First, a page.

- Demo of mobile phone control of blinds
- Field trip: Clipsal training house, Clifton Hill
- SMS letterbox notification project
- Tour of the website highlighting detailed instructions for letterbox hack
#2: Wiring Your World
- Introduction to smart wiring: X10/A10, CeBUS, Dynalite
- Internet access options: DSL, cable, 3G, wireless
- Setting up a router / firewall
- Field trip: Tasmanian house fitted with CeBUS cabling
- Building a stud wall
- Installing a LAN/WLAN
- Community wireless
#3: The Ultimate Garage
- Building a steel-frame garage
- Driveway detectors: magnetic and infra-red
- Painting interior walls and trim
- Field trip: Dad’s place to talk about building envelope etc
- Recharge station for EV
- Extraction fan for exhaust (auto-start car)
- Hanging plasterboard
- Wall insulation
- Low power / efficient lighting options
#4: Front Door and Access Control
- Hanging a front door
- Fitting electric striker plates
- RFID access control
- Keypad access control
- Fingerprint scanner access control
- Facial recognition access control
- Field trip: Brisbane airport access control system?
- Doorbell notification / video surveillance
#5: Pets, Sensors, and Storage
- Building a built-in cupboard
- Installing an intelligent cat/dog door
- Field trip: R&D: robotic fish, other robot pets?
- Using temperature, humidity, smoke, CO, and gas sensors
- Humidity-controlled bathroom and fans
#6: Walls (this ep is very weak, need to find more)
- Plasterboard: hanging, finishing, painting
- Cornices, corners, architraves, skirting boards
- Field trip: South Korea: grass house and Ubiquitous Dream Hall
- Introduction to Arduino
#7: The Ultimate Home Office
- Door, desk, drawers, storage
- Connecting up your computer and printer
- Field trip: multi-location, maybe Jason Smith’s home office + another
- Sharing peripherals (printer, scanner, etc)
- Multi-line phone, VoIP
- Video conferencing
- Home server
- Online apps: Google docs, etc
- Mobile devices: smartphones and synchronization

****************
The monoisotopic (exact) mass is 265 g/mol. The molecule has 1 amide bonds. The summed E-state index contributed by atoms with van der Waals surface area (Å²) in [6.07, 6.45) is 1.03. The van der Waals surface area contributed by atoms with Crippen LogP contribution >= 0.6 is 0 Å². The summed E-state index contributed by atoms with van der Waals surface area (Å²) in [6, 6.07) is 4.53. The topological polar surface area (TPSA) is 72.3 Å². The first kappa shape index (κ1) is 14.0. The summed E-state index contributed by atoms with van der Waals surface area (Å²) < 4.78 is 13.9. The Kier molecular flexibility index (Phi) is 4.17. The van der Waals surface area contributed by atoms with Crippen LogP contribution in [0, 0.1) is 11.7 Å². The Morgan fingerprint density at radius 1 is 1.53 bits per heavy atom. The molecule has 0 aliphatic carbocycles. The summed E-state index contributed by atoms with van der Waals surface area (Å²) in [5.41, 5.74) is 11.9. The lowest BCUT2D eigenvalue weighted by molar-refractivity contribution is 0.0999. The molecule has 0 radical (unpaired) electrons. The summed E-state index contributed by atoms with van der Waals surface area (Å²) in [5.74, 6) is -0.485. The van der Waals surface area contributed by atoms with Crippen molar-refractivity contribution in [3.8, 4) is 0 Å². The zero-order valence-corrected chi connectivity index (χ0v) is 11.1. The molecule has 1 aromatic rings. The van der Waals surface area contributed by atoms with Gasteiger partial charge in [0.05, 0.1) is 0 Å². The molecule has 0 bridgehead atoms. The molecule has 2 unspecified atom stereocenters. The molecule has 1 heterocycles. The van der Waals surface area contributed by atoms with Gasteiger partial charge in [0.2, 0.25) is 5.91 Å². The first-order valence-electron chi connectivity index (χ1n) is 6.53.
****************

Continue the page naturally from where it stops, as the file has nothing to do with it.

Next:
#8: Roofs, Water, and Solar
- Replacing a tile roof with steel
- Installing a water tank
- Connecting tank depth sensors to the HA system
- Connecting hot water system to the HA system
- Field trip: R&D: solar cells
- Installing solar panels and a reverse-reading meter
- Installing solar hot water boosting
- Roof insulation options
- Floor and wall tiling
- Fixing a squeeky floor
- Floor polishing
- Building a picket fence
#3: Saving Water
- Installing a water tank and rainwater collection system
- Connecting depth sensors and pumps to the computer
- Greywater: collection, purification, storage, use (legislation)
#4: Garden irrigation and lighting
- Computer controlled sprinkler system
- Installing garden lighting
#5: Video from everywhere
- CCTV systems
- Building a deck or verandah
- Doorbell notification
#6: High-tech driveway
- Installing electric driveway gates
- Fitting a car sensor
- CCTV feed to your car
#7: External walls
- Replacing weatherboards
- Rendering a brick wall
- Exterior painting
#8: Heating and cooling
- Installing central evaporative cooling
- Installing central heating
- Smart thermostat
- Installing a gas fireplace
- Connecting a gas fireplace to the computer
- Using the house computer as a security system
- Installing external security lighting
- SMS notification
- Connecting motion detectors
- Connecting smoke detectors
#3: Home entertainment
- Installing a wall-mount flat-screen TV
- Building a home media PC with MythTV
- CCTV feeds to MythTV
#4: Control from anywhere
- Building a house-wide audio system
- Setting up a web interface for the house computer
- Using a phone / iPod as a house controller
- Connecting your house to virtual reality (Second Life?)
- Setting up a VoIP phone system with Asterisk
- Connecting Asterisk to MythTV
#6: Curtains and blinds
- Installing electric curtains and blinds
- Linking curtains / blinds to the computer
#7: (Topic to be determined)
- Linking an endless hot water system to the computer
- Computer controlled water feature
- The ultimate cubby house: VoIP
- Voice control
- Swimming pool management
#8: Grand Finale
- “Live” show from the SuperHouse
- House tour showing everything in place
- Giveaway / prize draw for the crowd
- Auction the house live on TV? Mmm, tempting!
The Husqvarna Automower has several built-in security features, to help reduce the risk of your expensive robot being stolen.